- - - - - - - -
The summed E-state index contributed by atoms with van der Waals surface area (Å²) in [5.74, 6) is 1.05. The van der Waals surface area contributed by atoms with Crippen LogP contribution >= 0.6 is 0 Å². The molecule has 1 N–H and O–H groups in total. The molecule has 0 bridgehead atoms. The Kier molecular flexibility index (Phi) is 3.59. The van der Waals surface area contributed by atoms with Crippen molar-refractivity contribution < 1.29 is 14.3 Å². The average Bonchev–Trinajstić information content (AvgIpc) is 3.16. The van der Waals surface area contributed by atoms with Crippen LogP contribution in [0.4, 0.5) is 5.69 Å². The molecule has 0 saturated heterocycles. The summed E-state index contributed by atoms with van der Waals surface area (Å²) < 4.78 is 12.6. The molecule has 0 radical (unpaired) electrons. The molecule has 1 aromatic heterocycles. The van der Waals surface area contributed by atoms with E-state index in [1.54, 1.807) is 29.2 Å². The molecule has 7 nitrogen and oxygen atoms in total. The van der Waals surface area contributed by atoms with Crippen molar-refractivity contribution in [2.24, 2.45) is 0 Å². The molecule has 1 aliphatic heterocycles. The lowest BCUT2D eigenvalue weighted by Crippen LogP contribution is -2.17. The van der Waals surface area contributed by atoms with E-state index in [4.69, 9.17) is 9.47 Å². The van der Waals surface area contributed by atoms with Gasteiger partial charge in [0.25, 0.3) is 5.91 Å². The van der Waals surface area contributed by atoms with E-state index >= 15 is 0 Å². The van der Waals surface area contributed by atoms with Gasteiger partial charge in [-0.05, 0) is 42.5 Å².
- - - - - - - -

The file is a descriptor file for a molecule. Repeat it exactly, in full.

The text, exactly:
The summed E-state index contributed by atoms with van der Waals surface area (Å²) in [5.74, 6) is 1.05. The van der Waals surface area contributed by atoms with Crippen LogP contribution >= 0.6 is 0 Å². The molecule has 1 N–H and O–H groups in total. The molecule has 0 bridgehead atoms. The Kier molecular flexibility index (Phi) is 3.59. The van der Waals surface area contributed by atoms with Crippen molar-refractivity contribution < 1.29 is 14.3 Å². The average Bonchev–Trinajstić information content (AvgIpc) is 3.16. The van der Waals surface area contributed by atoms with Crippen LogP contribution in [0.4, 0.5) is 5.69 Å². The molecule has 0 saturated heterocycles. The summed E-state index contributed by atoms with van der Waals surface area (Å²) < 4.78 is 12.6. The molecule has 0 radical (unpaired) electrons. The molecule has 1 aromatic heterocycles. The van der Waals surface area contributed by atoms with E-state index in [1.54, 1.807) is 29.2 Å². The molecule has 7 nitrogen and oxygen atoms in total. The van der Waals surface area contributed by atoms with Crippen molar-refractivity contribution in [2.24, 2.45) is 0 Å². The molecule has 1 aliphatic heterocycles. The lowest BCUT2D eigenvalue weighted by Crippen LogP contribution is -2.17. The van der Waals surface area contributed by atoms with E-state index in [4.69, 9.17) is 9.47 Å². The van der Waals surface area contributed by atoms with Gasteiger partial charge in [0.25, 0.3) is 5.91 Å². The van der Waals surface area contributed by atoms with E-state index >= 15 is 0 Å². The van der Waals surface area contributed by atoms with Gasteiger partial charge in [-0.05, 0) is 42.5 Å².